With Batman Elfman was becoming a high-class composer, and this score was the first step towards becoming an iconic figure in the film music industry. With Beetlejuice (1988) and four years earlier Pee-wee's Big Adventure, both directed by Tim Burton, Elfman showed that his effective and often unusual orchestrated music underscored Burton’s weird stories perfectly. With Batman, Elfman made a huge leap forward and this soundtrack is still very popular today.
For me, Danny Elfman’s music to Batman is better than Hans Zimmer’s contribution to the series: it is more dynamic, has a better theme, is astonishing in the use of various percussions and has a better sense of humour.
Danny Elfman was the composer Burton worked before with, and Elfman’s score for “Batman” was his rise in the hall of fame of film music composers. Elfman’s score is not sophisticated, it is not a score with a bunch of melodies, and it is finally not a very complicated score. Elfman’s score is loud, simple because easy composed, but very effective.
The whole score is dominated by one simplistic theme - a four-note minor key ascent and two-note major key descent -, the Batman march, but Tim Burton loved it as you can read in an interview with Elman on empireonline:
“Scoring Batman was my great test of fire. It was rough. […] It was only my tenth film and all I'd done to that point was comedies, so I had less experience than anybody should have in that situation and neither the producer, Jon Peters, nor the studio wanted me. The only comment anyone would make at the beginning was that they didn't want me, they wanted John Williams. I really had to fight to win everybody over, but I still approached it very aggressively. On my third presentation to Peters, Tim Burton got very excited and kept saying, 'Play the march! Play the march!', so I played the piece of music that ended up becoming the Batman theme. Suddenly, Peters leapt out of his chair and started conducting. After months of trying, I finally had him! He went from being totally adversarial to very supportive and from then on he was a great ally for me.”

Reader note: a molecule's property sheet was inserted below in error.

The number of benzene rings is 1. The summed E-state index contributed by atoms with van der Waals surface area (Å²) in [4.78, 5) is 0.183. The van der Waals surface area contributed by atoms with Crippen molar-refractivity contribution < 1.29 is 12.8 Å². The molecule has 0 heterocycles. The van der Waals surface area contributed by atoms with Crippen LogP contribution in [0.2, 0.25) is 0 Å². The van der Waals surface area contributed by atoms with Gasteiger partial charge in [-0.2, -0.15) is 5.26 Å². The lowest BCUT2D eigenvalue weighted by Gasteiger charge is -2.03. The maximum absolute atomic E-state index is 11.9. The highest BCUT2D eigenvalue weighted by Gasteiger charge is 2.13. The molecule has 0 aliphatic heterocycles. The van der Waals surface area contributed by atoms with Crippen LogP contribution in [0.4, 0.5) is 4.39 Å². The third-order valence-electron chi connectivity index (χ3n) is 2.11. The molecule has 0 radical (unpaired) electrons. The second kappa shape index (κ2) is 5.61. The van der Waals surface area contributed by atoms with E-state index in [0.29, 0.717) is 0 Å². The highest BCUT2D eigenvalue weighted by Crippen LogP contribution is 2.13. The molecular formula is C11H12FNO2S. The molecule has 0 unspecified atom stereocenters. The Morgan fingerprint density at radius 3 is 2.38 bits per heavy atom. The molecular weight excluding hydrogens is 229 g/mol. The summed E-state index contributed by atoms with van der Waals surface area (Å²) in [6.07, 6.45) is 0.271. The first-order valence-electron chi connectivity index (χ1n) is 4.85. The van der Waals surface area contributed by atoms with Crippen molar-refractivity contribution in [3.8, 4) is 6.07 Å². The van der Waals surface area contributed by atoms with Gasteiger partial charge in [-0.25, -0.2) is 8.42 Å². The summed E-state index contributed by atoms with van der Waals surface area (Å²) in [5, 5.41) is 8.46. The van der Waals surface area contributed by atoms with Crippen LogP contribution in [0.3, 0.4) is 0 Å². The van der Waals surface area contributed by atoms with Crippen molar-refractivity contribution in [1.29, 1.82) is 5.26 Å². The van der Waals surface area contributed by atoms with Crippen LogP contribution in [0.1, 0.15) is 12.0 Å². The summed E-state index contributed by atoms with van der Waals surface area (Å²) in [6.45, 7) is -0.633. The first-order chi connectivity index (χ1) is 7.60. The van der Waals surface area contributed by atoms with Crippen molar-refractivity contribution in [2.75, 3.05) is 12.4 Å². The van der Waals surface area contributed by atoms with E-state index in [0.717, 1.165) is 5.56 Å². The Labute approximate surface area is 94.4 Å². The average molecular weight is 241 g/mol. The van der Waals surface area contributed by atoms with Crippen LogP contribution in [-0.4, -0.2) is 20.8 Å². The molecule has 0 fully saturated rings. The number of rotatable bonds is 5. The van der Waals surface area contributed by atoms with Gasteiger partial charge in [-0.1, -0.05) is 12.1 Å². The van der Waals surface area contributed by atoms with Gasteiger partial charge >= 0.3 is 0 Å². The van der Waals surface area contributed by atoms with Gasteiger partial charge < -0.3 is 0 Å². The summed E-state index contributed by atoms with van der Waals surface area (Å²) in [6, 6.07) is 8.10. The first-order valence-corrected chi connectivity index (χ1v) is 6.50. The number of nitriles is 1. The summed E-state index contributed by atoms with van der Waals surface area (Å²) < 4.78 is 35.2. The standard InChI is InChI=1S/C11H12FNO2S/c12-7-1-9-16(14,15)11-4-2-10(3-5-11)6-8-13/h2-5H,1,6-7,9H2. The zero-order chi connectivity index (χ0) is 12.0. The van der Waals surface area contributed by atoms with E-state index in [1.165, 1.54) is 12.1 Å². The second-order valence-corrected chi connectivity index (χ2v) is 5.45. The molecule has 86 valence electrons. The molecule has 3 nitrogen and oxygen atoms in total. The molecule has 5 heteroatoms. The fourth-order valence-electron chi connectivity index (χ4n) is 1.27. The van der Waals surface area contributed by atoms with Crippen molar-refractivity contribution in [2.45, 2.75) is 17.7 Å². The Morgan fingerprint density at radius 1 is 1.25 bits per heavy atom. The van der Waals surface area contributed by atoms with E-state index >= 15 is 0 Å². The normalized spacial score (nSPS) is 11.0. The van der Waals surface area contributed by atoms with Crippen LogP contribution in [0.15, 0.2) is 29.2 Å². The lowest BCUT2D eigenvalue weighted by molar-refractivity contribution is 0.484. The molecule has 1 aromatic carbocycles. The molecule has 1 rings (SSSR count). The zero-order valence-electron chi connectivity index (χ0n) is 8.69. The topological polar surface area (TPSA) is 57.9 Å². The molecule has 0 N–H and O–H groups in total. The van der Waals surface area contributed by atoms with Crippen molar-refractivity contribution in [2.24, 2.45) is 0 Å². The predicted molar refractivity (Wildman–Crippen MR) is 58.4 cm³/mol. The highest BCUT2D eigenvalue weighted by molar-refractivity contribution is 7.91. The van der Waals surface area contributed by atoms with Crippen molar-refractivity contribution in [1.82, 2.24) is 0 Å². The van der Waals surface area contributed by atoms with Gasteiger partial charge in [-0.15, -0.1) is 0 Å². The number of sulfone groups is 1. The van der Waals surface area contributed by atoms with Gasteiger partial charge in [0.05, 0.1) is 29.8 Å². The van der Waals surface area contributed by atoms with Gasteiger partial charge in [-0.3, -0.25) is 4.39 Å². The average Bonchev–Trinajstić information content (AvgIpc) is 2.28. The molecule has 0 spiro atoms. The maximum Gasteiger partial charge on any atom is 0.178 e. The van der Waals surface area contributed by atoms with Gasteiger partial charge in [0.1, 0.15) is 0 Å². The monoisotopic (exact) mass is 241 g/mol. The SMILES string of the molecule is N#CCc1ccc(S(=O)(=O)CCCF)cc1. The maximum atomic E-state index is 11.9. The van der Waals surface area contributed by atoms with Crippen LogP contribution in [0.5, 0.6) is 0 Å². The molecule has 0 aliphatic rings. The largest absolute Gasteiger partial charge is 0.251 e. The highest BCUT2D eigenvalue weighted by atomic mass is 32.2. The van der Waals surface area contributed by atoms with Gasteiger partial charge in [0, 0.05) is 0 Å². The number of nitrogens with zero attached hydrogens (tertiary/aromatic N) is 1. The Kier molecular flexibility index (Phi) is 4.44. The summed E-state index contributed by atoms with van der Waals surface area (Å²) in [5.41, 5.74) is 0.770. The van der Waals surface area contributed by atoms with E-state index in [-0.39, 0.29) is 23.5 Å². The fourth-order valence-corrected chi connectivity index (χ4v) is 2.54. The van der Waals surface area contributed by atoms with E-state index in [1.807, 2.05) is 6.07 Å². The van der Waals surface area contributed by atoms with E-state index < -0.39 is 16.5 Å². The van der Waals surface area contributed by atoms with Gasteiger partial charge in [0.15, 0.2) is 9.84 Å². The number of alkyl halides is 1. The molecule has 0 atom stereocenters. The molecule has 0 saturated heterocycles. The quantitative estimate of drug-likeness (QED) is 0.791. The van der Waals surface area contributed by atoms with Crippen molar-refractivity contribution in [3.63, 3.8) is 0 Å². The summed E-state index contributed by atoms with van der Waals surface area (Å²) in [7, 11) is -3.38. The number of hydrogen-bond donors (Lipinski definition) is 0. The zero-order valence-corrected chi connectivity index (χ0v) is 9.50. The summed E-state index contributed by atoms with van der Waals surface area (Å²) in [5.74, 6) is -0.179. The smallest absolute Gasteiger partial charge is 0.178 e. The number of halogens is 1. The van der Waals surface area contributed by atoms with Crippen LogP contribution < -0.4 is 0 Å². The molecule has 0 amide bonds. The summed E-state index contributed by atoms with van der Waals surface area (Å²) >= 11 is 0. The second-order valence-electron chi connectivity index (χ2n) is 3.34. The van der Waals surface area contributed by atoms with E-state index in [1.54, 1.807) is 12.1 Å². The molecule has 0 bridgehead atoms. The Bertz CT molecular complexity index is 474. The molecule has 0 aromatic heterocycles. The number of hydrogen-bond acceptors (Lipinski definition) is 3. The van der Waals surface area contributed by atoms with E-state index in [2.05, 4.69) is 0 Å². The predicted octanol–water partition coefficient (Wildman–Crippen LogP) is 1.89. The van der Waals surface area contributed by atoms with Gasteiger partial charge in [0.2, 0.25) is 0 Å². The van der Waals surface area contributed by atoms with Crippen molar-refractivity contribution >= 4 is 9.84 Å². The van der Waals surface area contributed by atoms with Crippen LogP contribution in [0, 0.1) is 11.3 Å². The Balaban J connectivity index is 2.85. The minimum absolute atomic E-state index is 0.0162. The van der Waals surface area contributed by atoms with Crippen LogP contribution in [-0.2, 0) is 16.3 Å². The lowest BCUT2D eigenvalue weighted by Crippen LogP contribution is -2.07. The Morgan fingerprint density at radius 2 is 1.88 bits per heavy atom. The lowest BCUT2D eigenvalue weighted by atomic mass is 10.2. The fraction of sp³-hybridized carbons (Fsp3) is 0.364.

Here you can listen to the main theme, the Batman march:
The soundtrack album consists of 21 tracks. For me, this score is one of the best scores of Danny Elfman. His score for the second Batman movie is just better because Elfman uses a choir and this gives the score a great attitude in some parts.
You will find great action music on the first Batman album such as track 2 “Roof Fight”, track 3 “First Confrontation”, track 6 “Clown Attack”, track 7 “Batman To The Rescue”, track 16 “Attack Of The Batwing” (listen to the clangs at the end) and the last action track, nr 19 “The Final Confrontation”. My personal highlights are Nr. 2, Nr. 7 and Nr. 16 and Nr. 19. Elfman uses a fine combination of strings with a lot of brass and percussion and in the end an organ for creating organic atmosphere.
This gothic atmosphere you can hear also in track 17 “Up The Cathedral”and track 10 “Descent Into Mystery”, also one of the highlights of the score. Elfman, his orchestrator Steve Bartek and conductor Shirley Walker is really good at using this choir.
Because “Batman” is a highly action-driven score, there are just a few lyrical tracks such as “Flowers” (track 5) and “The Joker’s Poem” (track 12) and track 14 “Love Theme” (this track includes “Scandalous” by Prince). A great track is also the “Waltz To The Death” (track 18) for a wonderful scene: Batman is fighting against another killer of the Joker, and during this Joker Jack is dancing with Kim Basinger, a great example for the wicked humor of this “Batman” and for Tim Burton’s humor in general. You can hear this waltz, the motif for the Joker, first in track 4 “Kitchen, surgery, Face-Off” when Joker Jack kills his boss Jack Palance. I found a nice live performance of a Vienna concert:
With “Batman” Elfman was becoming a high class composer and this score was the first real step into becoming an iconic figure in the film music industry. With “Beetlejuice” and “Pee-wee's Big Adventure”, both directed by Tim Burton, Elfman showed that he can compose effective and often unusual orchestrated music that underscores perfectly Burton’s weird stories. With “Batman” Elfman made a big step forward, and this soundtrack is still very popular. There is some discussion which part Steve Bartek and Shirley Walker had, but there is no time to discuss this here.
In 2010 La-La Land put a limited 2-CD edition together that offered the original album on the first CD and a newly mixed album with a decent presentation. I do not have this album, but I heard even though there is new material, you can question if this album is worth the money. I am happy with my album from 1989.
For me, Danny Elfman’s music to “Batman” is better than Hans Zimmer’s. It is more dynamic, has the better theme, it is astonishing in the use of various percussions and has a better sense of humor. So, if you are able to get Elfman’s music, buy this score and enjoy this amazing movie music of the first real Batman movie.